On the other hand, perhaps after so many years it’s time to recognise that we are not, in fact, the same Britain that we were in 1945. In 1944, British economist John Maynard Keynes spoke at the famous Bretton Woods conference. He said that the Allies had proven they could fight together, and now it was time to show they could also live together. In achieving this, a genuine ‘brotherhood of man’ would be within reach. At this conference, the IMF and World Bank were created, soon followed by the UN, to promote peace and prevent the kind of economic shocks that led to war in the first place. But at the same time, these organisations were a convenient way for the main Allied powers to solidify their power and privileges. Since then, a European has always headed the IMF, and an American the World Bank. The UN Security Council is dominated by the five permanent members, whose privileged position, some say, is nothing but a throwback to the power distribution on the world stage of 1945. By clinging on to the war, are we really clinging on to the idea that Britain is still a leading power, and modern economic giants such as Germany and Japan do not deserve to disrupt the power structure of 1945? We pour so much money into Britain’s defence budget to maintain this powerful status – into remembered threats and sometimes archaic strategies: submarine warfare, aerial dogfighters and manned bombers. The Second World War was certainly a catalyst for change across the globe. Perhaps now, Britain’s inability to let go of these old power ideals and designated roles of nations prevents us from achieving the ‘brotherhood of man’ that, in 1944, Keynes dared to dream of.
We are told that the value of history is to ‘learn a lesson’ to prevent us from repeating the same mistakes again. But there is an argument to say that this concept is a consistent failure. So many conflicts around the world seem to be caused by too much remembering: refreshing tribal feuds, religious division, border conflicts, expulsions and humiliations. Doesn’t remembering cause Sunni to fight Shia or Hindu to fight Muslim? Is it memory that maintains dispute in the Balkans, the Levant, Mesopotamia? Perhaps the emotion sparked by remembering the details of our past is better left in history when it has the capability to spark aggression, conspiracy theories and irrational anger. Today’s politics of identity seem provocative enough without being fuelled by history, so perhaps we should heed Jorge Luis Borges who wrote: ‘The only vengeance and the only forgiveness is in forgetting’. This advice has been proven to work over time – Nelson Mandela’s philosophy in 1990s South Africa was to focus on ‘truth and reconciliation’ and draw a line under his country’s recent history – closure. Can Britain not find closure on the 20th century?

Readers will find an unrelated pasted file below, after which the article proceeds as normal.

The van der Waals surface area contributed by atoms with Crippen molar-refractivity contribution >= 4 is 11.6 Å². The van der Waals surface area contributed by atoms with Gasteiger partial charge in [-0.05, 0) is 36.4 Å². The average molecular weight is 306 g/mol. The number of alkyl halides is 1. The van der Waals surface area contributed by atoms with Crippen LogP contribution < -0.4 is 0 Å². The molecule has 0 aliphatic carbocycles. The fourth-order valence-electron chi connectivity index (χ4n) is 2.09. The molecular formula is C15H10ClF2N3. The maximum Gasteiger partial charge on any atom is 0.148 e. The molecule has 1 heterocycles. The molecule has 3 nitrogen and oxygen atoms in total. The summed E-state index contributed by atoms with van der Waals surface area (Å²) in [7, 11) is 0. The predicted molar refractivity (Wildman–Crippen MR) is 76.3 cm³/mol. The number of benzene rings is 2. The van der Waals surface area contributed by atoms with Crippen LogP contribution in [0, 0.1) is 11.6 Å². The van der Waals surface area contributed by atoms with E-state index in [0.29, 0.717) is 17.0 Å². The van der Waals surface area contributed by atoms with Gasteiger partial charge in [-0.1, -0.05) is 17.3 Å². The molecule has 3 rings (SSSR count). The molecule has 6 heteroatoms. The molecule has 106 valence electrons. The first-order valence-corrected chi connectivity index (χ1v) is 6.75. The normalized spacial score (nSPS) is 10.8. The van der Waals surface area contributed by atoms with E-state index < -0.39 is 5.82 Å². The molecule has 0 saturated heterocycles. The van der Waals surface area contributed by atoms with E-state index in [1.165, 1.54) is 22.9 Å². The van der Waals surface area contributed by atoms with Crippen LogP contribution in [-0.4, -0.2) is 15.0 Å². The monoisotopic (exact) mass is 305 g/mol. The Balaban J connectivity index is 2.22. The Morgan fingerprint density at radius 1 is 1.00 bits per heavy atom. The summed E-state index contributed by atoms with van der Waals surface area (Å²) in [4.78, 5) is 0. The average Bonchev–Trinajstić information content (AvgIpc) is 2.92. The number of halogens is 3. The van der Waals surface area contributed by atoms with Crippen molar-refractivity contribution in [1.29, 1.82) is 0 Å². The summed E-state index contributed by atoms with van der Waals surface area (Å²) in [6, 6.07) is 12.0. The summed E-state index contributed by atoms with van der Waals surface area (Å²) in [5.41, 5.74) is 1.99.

What I can conclude is that there are two perspectives to take on this statement: there are some who hold onto our history as a lesson for the future, as a reminder of the importance of peace and action for the greater good, who will never be able to forget the Second World War because of the core British values that it represents. And then, there are those who think it is time to let go of the past, and adapt our nation’s values to suit our current position in the quickly-changing world that we live in. And so, the only question I have left to ask is: which are you?
Lauren, Year 13, discusses whether the Great Depression influenced the response to the 2008 Financial Crisis.
During the Great Depression, wages were cut for workers which led to a reduction in demand. This stemmed in the bankruptcy of thousands, as the stock market went into free fall after the Wall Street Crash. Between 1929 and 1932 more than 100,000 businesses went bankrupt, and around 11,000 banks stopped trading. When these banks shut down, savers lost all of their money so they could no longer buy consumer goods. This reduction in demand resulted in the redundancy of many workers, ultimately creating a further decline in the level of aggregate demand. Thus, the economy entered a downward spiral.
President Hoover interpreted the Depression as hypothetical notion, a normal business turndown, rather than a solidified and evidenced occurrence. Consequently, when an attempt to take action was made it was a little too late. Following the Great Depression, regulations were altered, and economic policies restructured all across the world. The economic system was redesigned to avoid a repeat of this disaster and the levels of government spending were increased.
After the Great Depression, it was often assumed that there would not be another economic downturn of such major proportions as it was believed that the lessons that had been learned then could be applied to any future crisis, protecting the future from such economic turmoil. However, perhaps the lessons learned were not enough to ultimately fend off the Financial Crisis of 2008 in which there had been a rise of non-bank institutions which were not regulated to the same extent as commercial banks, concerning loans.
Several measures were put into place in order to alleviate the effects of the crisis. In the USA, loans from the Federal Reserve were enforced, and the US even tried a Keynesian fiscal stimulus in early 2008 to ‘jump-start’ the economy, but this wasn’t successful enough because the stimulus was too small, at only about 1% of GDP.